We approached Osawa just before they opened at 5pm and there was already a line at the door. Despite the rain, these people wanted to be the first in the door.
Osawa is a Japanese restaurant located in Old Town Pasadena. Owned by Sayuri Tachibe and her husband Chef Shigefumi Tachibe (former corporate executive chef of the Chaya Restaurant Group), Osawa offers something for everyone. There is sushi, shabu shabu, sakana (or otsumami), udon and sukiyaki.
You can sit at tables, at the sushi bar or at the shabu shabu bar. Of course you can order anything from the menu from any seat, except shabu shabu. If that is what you want, you will want to be sure to sit in the section with the heated plates.
As it was our first visit, and we were hungry, we wanted to try everything. We took our seats at the shabu shabu bar and got started.
The first dishes we ordered were sushi. The menu is fairly standard with choices of sushi, sashimi and rolls, all simply prepared.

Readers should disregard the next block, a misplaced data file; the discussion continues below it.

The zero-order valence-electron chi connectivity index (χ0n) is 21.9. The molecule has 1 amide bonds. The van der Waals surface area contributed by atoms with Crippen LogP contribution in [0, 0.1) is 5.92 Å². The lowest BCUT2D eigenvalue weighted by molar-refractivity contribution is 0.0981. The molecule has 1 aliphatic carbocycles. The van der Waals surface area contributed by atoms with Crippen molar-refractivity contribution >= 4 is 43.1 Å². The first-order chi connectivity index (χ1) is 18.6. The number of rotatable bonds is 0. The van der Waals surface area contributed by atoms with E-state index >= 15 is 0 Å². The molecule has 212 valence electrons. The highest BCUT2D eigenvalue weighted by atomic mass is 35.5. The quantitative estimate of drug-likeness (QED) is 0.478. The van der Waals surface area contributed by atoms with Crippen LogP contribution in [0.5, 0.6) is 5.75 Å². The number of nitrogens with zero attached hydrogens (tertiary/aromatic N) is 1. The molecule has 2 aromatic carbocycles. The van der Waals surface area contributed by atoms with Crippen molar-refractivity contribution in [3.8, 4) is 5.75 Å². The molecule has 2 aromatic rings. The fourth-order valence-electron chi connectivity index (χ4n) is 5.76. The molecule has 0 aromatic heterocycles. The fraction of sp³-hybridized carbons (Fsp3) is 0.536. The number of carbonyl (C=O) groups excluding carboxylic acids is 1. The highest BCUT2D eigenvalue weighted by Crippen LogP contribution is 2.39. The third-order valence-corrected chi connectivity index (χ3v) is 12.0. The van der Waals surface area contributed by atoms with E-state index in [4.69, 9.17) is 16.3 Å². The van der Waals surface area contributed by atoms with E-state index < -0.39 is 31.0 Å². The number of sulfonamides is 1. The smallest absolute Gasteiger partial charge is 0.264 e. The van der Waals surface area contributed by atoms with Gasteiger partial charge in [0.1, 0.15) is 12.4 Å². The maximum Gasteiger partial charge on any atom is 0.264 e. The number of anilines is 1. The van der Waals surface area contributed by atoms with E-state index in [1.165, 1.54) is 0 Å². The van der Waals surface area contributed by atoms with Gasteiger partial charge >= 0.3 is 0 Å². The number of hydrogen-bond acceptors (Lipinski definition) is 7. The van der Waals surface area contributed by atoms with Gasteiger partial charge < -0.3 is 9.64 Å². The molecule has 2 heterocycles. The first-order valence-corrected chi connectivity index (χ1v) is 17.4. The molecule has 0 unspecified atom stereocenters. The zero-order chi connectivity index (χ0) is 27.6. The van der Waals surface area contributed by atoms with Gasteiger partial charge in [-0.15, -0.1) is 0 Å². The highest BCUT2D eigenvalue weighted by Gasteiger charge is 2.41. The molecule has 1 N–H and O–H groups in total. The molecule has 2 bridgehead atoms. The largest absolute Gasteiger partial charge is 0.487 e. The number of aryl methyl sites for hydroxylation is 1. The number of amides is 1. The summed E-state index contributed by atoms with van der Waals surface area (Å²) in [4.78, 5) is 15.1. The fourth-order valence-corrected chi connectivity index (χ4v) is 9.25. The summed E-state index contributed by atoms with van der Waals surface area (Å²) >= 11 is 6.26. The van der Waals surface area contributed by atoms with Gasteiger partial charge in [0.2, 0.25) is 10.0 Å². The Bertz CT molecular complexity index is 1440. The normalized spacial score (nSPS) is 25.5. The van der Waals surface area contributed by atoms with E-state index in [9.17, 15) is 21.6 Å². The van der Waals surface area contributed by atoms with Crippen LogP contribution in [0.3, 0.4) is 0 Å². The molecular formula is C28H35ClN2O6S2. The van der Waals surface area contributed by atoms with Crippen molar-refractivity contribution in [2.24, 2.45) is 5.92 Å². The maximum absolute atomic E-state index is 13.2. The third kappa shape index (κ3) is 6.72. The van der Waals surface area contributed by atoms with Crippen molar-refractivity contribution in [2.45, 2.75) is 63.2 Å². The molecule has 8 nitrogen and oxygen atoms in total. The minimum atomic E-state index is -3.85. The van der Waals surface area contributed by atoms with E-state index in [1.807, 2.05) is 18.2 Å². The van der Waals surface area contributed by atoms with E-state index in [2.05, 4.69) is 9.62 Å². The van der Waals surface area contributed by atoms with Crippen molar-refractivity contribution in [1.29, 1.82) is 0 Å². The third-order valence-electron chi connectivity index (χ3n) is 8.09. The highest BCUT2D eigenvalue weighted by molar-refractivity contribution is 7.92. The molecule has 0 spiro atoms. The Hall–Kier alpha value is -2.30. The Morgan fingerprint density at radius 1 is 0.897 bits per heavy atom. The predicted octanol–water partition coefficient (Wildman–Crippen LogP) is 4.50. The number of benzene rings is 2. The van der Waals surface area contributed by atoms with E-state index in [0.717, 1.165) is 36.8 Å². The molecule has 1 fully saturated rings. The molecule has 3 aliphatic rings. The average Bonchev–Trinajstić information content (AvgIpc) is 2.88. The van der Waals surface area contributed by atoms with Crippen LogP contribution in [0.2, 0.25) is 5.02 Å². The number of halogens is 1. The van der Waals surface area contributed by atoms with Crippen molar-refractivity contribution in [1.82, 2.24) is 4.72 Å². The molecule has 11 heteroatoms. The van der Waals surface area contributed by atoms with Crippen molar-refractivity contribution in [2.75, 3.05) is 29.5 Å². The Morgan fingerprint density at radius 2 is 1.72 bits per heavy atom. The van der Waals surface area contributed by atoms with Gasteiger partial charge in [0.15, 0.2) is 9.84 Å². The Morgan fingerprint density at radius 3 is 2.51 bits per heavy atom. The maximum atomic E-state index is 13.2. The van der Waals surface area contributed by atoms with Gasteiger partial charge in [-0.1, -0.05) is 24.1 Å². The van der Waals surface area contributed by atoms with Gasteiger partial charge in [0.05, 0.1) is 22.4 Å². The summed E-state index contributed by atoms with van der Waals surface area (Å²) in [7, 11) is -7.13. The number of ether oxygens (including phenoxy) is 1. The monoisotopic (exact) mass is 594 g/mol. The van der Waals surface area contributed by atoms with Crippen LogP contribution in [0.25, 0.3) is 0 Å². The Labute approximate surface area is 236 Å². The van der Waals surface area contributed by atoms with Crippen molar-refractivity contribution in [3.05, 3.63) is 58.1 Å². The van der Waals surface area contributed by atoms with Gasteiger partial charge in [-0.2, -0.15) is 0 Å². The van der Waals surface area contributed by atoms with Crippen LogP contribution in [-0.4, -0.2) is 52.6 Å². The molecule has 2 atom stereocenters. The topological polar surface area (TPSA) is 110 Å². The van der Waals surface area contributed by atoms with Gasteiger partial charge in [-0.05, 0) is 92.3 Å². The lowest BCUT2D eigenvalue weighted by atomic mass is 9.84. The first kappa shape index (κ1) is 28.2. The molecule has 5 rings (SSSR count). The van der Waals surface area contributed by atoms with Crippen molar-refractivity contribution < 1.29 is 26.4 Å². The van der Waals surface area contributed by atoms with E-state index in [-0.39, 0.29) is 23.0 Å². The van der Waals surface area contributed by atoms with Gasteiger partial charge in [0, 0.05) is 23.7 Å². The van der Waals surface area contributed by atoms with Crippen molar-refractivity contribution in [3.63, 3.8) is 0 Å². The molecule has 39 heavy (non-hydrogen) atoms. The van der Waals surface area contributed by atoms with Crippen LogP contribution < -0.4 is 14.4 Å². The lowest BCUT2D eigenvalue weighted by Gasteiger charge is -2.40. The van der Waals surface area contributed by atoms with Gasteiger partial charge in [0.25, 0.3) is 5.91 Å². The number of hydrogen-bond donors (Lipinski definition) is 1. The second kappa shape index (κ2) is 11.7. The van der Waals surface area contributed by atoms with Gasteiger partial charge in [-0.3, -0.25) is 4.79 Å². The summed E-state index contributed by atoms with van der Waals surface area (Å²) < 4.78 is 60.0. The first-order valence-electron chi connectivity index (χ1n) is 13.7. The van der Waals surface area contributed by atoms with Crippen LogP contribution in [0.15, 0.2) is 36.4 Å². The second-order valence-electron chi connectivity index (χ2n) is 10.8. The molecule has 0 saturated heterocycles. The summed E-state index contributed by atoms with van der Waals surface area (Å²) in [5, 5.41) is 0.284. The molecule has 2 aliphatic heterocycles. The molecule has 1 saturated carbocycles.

We then ordered some of the otsumami which are Japanese snacks. These snack plates are small which allowed us to order a few but it was hard to chose from the menu. There are a few items regularly available but for the majority of the otsumami, they change almost nightly.
Crunchy Japanese Cucumber
Seafood Cigar with to-ban-jan mayo
Yellowtail Carpaccio with Jalapeno ponzu
Ahi Tuna Tataki, avocado, popped wild rice, sesame ponzu
Before we got too full, we ordered the shabu shabu. You can choose between rib eye and prime rib eye, tonkotsu silver pork and king salmon with spicy miso broth for between $19-$32. But, if you really want to splurge, order the wagyu beef from saga for $89.
We were so full but Sayuri Tachibe insisted we try the desserts and she was right! Not too sweet, interesting flavors and the perfect ending to the meal.
Black Sesame Panna Cotta is creamy and smooth with a nutty flavor.
Kabocha Zenzai – A squash puree with mochi and red beans in the middle, it is not too sweet and perfectly smooth.
Yam Brulee – It is exactly what is sounds like. The yam was hollowed out and whipped and sweetened and then put back into the skin of the yam, bruleed and topped with vanilla ice cream.
Osawa is a restaurant that exemplifies the Japanese art of hospitality with attentive, friendly service. Between the food and the service, it is no wonder people line up to get in and then fill the seats.
77 N. Raymond Ave.